As our Supreme Court Justices (a generally very lefty liberal bunch) said: " ...The evidence in this case shows that delays in the public health care system are widespread, and that, in some serious cases, patients die as a result of waiting lists for public health care. The evidence also demonstrates that the prohibition against private health insurance and its consequence of denying people vital health care result in physical and psychological suffering that meets a threshold test of seriousness... "
http://csc.lexum.umontreal.ca/en/2005/2005scc35/2005scc35.html

Of course, Moore ignores this too. He ignores anything and everything that gets in the way of what he wants idealized. He did it when he tried to imply that all Canadians keep their doors unlocked. He did it when his representation of pre-2003 Iraq was kids happily playing in the streets in a free and safe country... he's doing it here again with health care.

His Cuban-approved portrayal of Cuba, while good in that it led to care for some select individuals he brought along, was very misleading.

First off, I think he should speak to Cuban exiles - of all 'classes' and means about what freedom meant pre-Castro versus post before he just assumes that the regimes pre and post "revolution" were comparable. He doesn't do that. He ignores the fact that even the basic internet liberties we enjoy right here on this forum are restricted in Cuba. It is hard to believe that this care would be given in this way without some careful direction and consideration of what would happen to all people portrayed should they do anything except showboat the country to the world.

What's even funnier is that even though Moore at one point cites the WHO study to point out that the US is ranked 37th in terms of its health system, he later tries to claim that CUBA has one of the best in the world, EVEN THOUGH, USING THE SAME RANKING, IT RANKS LOWER THAN THE US!
http://www.photius.com/rankings/healthranks.html

Moore also claims that Cubans have a longer average lifespan than Americans. According to the UN Human Development report, this isn't true. Americans have a higher average life expectancy than Cubans and infant mortality rates are different by 1 per 1000. Maternal Mortality rates (per 100,000) are 8 in the US and 34 in Cuba... Canadians DO live longer on average than Americans, but not quite as long as Moore claims...
http://hdr.undp.org/en/media/hdr06-complete.pdf

Canada only makes it to 30 on that WHO list. I'm sure many of the Public Monopoly Health Care Sacred Cow cultists are still scratching their heads on that one! Many of the countries ranked higher still have systems that allow private sector involvement. Moore ignores them too.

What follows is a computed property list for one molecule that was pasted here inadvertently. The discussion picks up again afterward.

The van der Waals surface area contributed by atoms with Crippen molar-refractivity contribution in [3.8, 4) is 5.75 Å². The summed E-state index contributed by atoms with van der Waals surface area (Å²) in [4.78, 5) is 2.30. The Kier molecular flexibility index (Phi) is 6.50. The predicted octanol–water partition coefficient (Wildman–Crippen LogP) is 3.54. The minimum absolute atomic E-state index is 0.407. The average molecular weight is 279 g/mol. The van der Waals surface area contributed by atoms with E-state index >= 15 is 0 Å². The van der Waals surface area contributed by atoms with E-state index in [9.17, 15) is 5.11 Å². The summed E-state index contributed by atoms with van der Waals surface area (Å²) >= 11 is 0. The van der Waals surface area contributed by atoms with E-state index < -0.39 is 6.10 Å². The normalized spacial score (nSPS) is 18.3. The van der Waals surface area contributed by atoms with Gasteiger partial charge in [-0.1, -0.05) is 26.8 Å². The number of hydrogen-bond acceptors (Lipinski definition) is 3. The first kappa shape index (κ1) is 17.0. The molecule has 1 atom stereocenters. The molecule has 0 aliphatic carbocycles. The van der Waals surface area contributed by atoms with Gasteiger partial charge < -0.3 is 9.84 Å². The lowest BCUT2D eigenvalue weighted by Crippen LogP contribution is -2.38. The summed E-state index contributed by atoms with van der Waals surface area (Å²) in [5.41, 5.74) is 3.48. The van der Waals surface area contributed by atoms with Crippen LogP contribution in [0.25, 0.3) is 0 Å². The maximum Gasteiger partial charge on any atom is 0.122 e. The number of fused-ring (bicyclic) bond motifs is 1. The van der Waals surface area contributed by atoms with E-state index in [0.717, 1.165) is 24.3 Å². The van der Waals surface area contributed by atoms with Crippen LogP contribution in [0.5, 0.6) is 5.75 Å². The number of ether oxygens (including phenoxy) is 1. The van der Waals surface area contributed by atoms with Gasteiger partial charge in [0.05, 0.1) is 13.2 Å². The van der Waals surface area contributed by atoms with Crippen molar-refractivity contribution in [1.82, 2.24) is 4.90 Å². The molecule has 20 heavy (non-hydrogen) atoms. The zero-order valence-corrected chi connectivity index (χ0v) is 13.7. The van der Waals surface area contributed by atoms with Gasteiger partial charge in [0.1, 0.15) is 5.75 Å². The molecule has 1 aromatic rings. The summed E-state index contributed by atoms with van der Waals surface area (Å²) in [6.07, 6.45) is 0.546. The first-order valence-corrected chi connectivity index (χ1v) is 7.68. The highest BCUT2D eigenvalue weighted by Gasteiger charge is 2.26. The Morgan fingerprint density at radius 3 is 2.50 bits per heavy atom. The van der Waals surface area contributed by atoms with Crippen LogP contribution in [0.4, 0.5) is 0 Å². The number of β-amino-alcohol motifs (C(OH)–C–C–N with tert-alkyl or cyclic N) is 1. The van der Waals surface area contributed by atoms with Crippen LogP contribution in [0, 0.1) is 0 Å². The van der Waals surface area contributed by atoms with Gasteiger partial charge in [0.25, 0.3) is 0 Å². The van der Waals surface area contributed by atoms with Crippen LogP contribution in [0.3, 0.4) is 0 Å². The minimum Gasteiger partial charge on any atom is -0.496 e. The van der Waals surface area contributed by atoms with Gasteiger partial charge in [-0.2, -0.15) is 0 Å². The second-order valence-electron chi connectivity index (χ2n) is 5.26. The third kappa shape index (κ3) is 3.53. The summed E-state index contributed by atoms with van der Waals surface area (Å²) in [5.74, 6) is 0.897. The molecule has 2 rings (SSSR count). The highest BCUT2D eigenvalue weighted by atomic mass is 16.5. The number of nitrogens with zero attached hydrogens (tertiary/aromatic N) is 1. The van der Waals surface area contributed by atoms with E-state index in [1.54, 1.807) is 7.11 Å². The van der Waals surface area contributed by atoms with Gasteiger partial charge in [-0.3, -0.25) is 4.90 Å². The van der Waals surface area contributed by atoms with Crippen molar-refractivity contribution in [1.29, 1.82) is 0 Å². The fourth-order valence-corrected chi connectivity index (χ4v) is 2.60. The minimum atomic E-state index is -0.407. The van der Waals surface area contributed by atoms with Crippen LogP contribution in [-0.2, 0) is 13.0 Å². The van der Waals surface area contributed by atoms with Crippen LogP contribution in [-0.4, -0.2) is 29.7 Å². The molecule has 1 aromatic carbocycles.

To be fair (and I have a hard time with such an unfair SOB on the other side) Moore also points out a few very quickly addressable problems in PARTS of his own country:

Senior's Care - this is a group that is defined relatively easily and even many of the Americans who might oppose state medicare could see why there needs to be an immediate effort and series of reforms aimed at making sure that each and every senior citizen is cared for somehow.

9/11 rescue workers - Though given that there are probably days when Moore would protest that the people at GITMO aren't getting fair treatment, etc. his Gitmo stunt was a little hypocritical.

I think the film also revealed something that is under-considered in Canada - the Brits have incentives and bonuses for doctors with patients they shift to better health practices and/or improved health indicators, etc. This may be something that health care providers should consider exploring.

No doubt, not unlike 'F-Height 9/11' and 'Bowling,' this film will be very popular with Canadians who want to have their belief that their system is significantly better than the American system or some other smug piece of perception of moral superiority. I think the most incorrect and ridiculous thing we could do is to fall into the trap of watching a film like this in this way and/or assuming that any move towards involvement of the private sector in any way must equal out to the bogeyman Moore-portrayed "US System."

Putting aside the fact that there are few generalizations we can honestly make about the "US system," there are countries that Moore didn't talk about that have indeed had private sector involvement, contracting out and other such things.

Even France, one of the ones he mentioned, didn't dare go so far as to try the ill-fated Canada private-hating ban on private service.

Norway, Sweden, and other countries have had even better health indicators and have at times done quite well with partnerships that realize some benefits in parallel systems.

We shouldn't rule out using more contracting or specialization or diagnostic clinics within the single-payer model. Heck, after our own Supreme Court pointed out the rights abuses of our system, the single-payer monopoly is probably not even a go.

So we're changing too. And so we should. Moore's film can tell us almost NOTHING about the Canadian system and maybe a few small things about parts of the "US system."

All in all, I wasn't that impressed.